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Premier Christy Clark says she expects to take further action to deal with the fallout from the ethnic voter outreach strategy and she is not ruling out her own resignation.
This after the resignation of Advanced Education and Multiculturalism minister John Yap today.
Yap wasn't even the minister when the ethnic outreach plan was written but still he's taking responsibility.
"I'm the minister responsible now, this issue has arisen now."
Premier Christy Clark was asked if she had ever considered resigning over this affair, she deflected the question but likely raised even more.
"And when the report is tabled, we will be likely required to take further action and I will take that action."
No word what that action will be or when the investigation into the scandal will be complete.
And a Mea Culpa from the Premier today as well.
Clark now admits she should have returned to the legislature last week to answer NDP questions about the ethnic outreach scandal.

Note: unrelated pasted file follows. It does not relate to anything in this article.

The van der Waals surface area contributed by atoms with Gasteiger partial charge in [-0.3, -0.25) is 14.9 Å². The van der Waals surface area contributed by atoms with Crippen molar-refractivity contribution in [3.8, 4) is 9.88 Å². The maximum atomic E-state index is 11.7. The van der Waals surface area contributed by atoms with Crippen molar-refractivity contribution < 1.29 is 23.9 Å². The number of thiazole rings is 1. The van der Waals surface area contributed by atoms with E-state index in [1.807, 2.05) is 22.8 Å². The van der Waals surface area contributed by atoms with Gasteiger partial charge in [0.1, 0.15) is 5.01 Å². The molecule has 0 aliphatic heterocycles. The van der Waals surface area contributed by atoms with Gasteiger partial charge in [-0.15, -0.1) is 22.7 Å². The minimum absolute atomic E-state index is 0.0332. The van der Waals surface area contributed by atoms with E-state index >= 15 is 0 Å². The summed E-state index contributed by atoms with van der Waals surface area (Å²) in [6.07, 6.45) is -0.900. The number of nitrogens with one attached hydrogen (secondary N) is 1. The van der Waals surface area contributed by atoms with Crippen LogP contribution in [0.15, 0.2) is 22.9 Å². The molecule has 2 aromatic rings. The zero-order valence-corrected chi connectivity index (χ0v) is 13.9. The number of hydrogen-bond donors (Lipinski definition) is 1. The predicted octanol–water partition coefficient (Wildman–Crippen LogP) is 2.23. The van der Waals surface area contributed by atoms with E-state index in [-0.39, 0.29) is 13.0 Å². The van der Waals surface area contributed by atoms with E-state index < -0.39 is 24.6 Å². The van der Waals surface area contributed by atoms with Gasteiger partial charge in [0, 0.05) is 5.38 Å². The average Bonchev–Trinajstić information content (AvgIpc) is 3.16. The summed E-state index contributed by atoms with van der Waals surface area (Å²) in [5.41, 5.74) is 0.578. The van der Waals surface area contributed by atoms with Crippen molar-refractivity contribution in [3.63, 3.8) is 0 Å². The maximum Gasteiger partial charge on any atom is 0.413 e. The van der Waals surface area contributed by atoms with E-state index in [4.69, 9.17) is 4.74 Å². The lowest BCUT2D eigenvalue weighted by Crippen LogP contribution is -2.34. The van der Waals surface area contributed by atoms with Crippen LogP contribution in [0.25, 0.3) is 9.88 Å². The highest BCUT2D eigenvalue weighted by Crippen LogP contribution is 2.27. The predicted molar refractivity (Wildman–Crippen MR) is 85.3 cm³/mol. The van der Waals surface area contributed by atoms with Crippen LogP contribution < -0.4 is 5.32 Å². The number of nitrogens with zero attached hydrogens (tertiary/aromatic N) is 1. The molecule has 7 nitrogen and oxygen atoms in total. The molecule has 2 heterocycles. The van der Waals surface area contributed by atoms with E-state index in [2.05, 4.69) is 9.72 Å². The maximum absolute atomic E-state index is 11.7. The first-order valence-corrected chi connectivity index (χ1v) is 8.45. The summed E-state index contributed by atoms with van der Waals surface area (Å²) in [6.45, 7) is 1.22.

"You know, I was, after the fact, I without prompting I offered my sincere regret to the cabinet and the caucus that I wasn't here on Thursday, I should've been."
Instead, Clark continued a previously scheduled Thursday meeting with the Vancouver Sun editorial board.
Her former leadership rival Kevin Falcon also did not give her a ringing endorsement, coming out of todays caucus meeting saying he's keeping a close eye on the investigation into the ethnic outreach scandal.
Falcon says MLA's expressed their personal feelings in the closed-door meeting.
"I certainly expressed mine but all of my comments and thoughts are for that room, they're not for out here with the greatest respect to all of you, and you know we will see how the results of the investigation that's undertaken by John Dyble pan out and the response to it, and I will be watching that carefully."
But other MLA's emerged from the meeting saying the caucus is united and "positive."